On November 28 1987, a South African Airways 747-244b aircraft (Aircraft Identification ZS-SAS) with 159 passengers on board crashed into the Indian Ocean, 160 miles north east of Mauritius. All passengers and crew perished.
Official inquiries into the incident and cause for the disaster never yielded definitive resolution. The previous government in South Africa, lead by the National Party, was either grossly incompetent in its fact-finding mission or deliberately obstructive. Then there is also the part played by the ANC. One “official” cause supplied was that a fire caused by fireworks on board resulted in the disaster.
What follows here is a personal account of a very distinguished gentleman. A very intelligent man. But that is only my opinion. You decide for yourself.
“When a distinguished but elderly scientist states that something is possible, he is almost certainly right. When he states that something is impossible, he is very probably wrong.”
- Clarke's First Law -
In the late fall of 1987 I was approached by Colonel Jorrie Jordaan to produce a rather nasty weapon system that would be used in the war in Angola. Since I was already designing the security systems for military bases, borders and key points, and I had worked on advanced and non-conventional systems in the past, the “marriage” of my previous experience with this new ‘purpose’ was a natural transition, as far as Jorrie was concerned.
Jorrie wanted a way to take down the Migs that were giving us so much grief, but he wanted to do it in a way that would make it look like pilot error and keep the Russians and Cubans guessing. The best technological ‘fit’ I could work out at the time was an accelerated laser weapon with a nuclear source. We could constrain a highly energized particle stream inside a “tube” or “ring” laser, bring its energy level up to a few trillion volts and send it into a Mig. It would be like a focused EMP Cannon with a 1/4 wave frequency anywhere from hundreds of yards to thousands of miles in length. The result of a hit on a plane (and the pilot it contained), would be catastrophic, but almost undetectable unless one found the energy transfer point.
A few months after the request had come through to develop the weapon, and the prototypes of smaller units had been constructed as a proof of concept, it came time to build the working device that would be deployed in Northern SWA (now Namibia). There were however problems with the acquisition of parts and materials for the larger device. You can’t walk into a hardware store and buy a few megawatts of Class IV lasers or highly enriched u239. These kinds of components and materials had to come from overseas. Armscor already had a working relationship with SAA (South African Airlines) to move armaments and even though a weapons embargo was in place, it was not being seriously managed by it’s most staunch supporters (ref. 1988 US/Iraqi arms deal with French support delivered through SA for direct shipment to Saddam, for the invasion of Kuwait, this was after the Helderberg catastrophe, but nothing was really any different in 1987 as opposed to 1988) (1).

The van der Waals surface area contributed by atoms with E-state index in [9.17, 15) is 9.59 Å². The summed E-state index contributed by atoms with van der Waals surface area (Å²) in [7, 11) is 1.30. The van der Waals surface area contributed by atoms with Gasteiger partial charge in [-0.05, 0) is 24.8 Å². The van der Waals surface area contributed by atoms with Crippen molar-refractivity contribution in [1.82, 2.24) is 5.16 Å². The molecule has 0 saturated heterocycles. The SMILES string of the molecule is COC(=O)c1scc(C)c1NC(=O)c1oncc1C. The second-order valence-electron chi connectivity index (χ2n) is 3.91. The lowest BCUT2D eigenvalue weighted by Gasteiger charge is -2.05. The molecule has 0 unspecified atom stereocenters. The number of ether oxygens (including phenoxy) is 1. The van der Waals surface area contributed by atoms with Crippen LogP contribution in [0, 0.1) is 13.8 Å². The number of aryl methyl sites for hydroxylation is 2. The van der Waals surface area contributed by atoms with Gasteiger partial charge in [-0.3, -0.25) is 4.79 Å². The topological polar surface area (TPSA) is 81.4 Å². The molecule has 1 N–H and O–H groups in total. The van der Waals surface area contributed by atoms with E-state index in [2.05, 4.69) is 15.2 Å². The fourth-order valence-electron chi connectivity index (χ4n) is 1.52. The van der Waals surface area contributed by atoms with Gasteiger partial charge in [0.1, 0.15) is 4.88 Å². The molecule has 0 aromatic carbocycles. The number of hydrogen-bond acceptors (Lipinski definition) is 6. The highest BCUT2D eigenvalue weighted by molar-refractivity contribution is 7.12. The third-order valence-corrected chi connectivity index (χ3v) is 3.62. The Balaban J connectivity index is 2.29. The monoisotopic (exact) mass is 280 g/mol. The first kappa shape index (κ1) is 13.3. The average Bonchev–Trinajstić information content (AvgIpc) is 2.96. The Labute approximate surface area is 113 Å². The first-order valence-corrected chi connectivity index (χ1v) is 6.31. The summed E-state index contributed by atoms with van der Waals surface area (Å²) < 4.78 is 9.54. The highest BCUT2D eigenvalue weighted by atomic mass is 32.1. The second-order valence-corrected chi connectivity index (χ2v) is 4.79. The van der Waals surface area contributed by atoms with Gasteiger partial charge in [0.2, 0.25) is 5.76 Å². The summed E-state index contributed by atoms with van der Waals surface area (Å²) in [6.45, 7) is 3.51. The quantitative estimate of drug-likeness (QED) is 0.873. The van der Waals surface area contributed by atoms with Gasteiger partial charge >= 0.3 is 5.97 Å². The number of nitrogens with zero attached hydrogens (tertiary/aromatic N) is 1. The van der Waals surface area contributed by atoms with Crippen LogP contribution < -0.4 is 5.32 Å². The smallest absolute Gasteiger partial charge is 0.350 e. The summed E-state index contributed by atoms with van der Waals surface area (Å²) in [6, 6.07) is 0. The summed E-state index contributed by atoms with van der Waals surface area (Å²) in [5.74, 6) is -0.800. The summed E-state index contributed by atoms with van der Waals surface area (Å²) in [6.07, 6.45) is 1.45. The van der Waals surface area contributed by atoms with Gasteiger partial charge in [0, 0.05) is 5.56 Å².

Colonel Jordaan needed to get the materials into SA, so he did what any loyal Boer would, he handled the purchase and transport himself. After all, this was a very sensitive and highly illegal operation and the success of the operation meant success for all of South Africa. What follows is a bit of the story...
The Events Surrounding the Helderberg Specifically
Jorrie was allegedly at a science conference, that was the cover story and having his wife with him made it look perfectly innocent. What he was really doing however, was between him and very few others. The cover was that Armscor had told him they wanted him there to examine new technology, possibly for security applications. That’s what he told everyone, like Andre and I, before he left.
I knew a couple of things though, both PMP and Somchem wanted a new Ammonium Perchlorate (APC or AMP) accelerant mix for the solid fuel propellant in SAMS. Atlas needed a contained fissile source for something I had designed for Jorrie and Armscor to take down the Migs in Angola. The Minister and Armscor were not adverse, to ‘strong-arming’ SAA pilots to move weapons and material shipments to get around the arms embargo, by using commercial airlines. To make matters worse, they had ‘bought men’ in the airports to expedite their ‘packages’ and ‘sanitize’ the paperwork.
Then there was the underlying problem with Armscor and the government, both of which had two internally warring factions Jorrie had told me. Armscor was politically fractured, he called the two sides, the hawks and the doves. And either side was capable of doing anything to the other side to further their positions, including killing fellow officers.